Excuse nonbelievers from at-work prayer; high court ruling isn't an OK to mandate it.

Amid its big abortion and gun decisions, the U.S. Supreme Court also issued a less-noticed ruling that said a high school football coach can kneel in prayer with his team at the 50-yard line after games. The ruling said the First Amendment doesn't allow the government to suppress such religious expression. (Kennedy v. Bremerton School District)

But the critical point is that this case involved a government employer. Government employees enjoy greater First Amendment protections at work. Employees in private-sector workplaces don't have such First Amendment rights.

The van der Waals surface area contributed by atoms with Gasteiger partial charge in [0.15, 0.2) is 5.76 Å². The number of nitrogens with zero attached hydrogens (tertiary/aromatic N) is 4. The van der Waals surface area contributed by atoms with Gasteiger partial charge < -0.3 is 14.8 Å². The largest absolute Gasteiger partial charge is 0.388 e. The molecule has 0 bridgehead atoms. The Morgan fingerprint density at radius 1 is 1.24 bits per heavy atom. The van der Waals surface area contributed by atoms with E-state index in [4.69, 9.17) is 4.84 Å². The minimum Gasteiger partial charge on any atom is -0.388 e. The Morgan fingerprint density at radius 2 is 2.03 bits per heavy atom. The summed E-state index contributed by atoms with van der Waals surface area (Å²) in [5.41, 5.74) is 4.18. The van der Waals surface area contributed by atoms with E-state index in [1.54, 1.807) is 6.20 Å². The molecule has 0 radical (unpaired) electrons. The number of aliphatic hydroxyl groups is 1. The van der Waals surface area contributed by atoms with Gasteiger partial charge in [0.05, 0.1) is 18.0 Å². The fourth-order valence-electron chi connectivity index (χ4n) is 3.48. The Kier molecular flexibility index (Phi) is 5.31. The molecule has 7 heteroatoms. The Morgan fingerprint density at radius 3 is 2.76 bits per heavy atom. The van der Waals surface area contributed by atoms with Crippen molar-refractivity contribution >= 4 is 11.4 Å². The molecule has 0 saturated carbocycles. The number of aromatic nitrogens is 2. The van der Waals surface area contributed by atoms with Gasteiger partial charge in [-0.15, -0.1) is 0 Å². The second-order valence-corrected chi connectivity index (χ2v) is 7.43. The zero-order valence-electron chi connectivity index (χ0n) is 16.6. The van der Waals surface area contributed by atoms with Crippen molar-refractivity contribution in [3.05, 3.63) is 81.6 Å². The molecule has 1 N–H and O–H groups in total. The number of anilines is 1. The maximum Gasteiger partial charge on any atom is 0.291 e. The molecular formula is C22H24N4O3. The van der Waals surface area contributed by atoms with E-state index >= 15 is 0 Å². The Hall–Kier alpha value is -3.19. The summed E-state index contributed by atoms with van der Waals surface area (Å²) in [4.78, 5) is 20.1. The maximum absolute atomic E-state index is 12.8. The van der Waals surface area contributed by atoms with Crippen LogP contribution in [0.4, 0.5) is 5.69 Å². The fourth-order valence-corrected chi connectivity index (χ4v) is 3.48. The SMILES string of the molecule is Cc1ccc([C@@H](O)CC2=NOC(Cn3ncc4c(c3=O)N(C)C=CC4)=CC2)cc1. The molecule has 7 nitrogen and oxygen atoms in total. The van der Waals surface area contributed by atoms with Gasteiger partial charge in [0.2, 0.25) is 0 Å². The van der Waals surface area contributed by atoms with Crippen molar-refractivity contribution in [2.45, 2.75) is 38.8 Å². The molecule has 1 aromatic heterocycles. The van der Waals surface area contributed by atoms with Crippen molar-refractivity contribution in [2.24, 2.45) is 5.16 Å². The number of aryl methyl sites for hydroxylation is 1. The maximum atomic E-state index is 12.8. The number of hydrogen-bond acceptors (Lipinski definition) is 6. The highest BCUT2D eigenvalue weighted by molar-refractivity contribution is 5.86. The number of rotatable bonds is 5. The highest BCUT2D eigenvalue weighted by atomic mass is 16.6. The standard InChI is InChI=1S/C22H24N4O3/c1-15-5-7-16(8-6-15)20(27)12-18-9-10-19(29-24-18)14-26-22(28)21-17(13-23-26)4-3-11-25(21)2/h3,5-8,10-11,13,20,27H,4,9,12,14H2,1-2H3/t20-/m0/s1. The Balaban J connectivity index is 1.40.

The result: While private companies can offer prayer at work and incorporate it into the workday, they cannot require prayer sessions--or punish workers for not participating in them. That's because Title VII of the Civil Rights Act makes it unlawful to discriminate or retaliate against workers based on religion.

Title VII also says private employers need to accommodate an employee's request to pray during the workday, as long as doing so wouldn't impose an undue...

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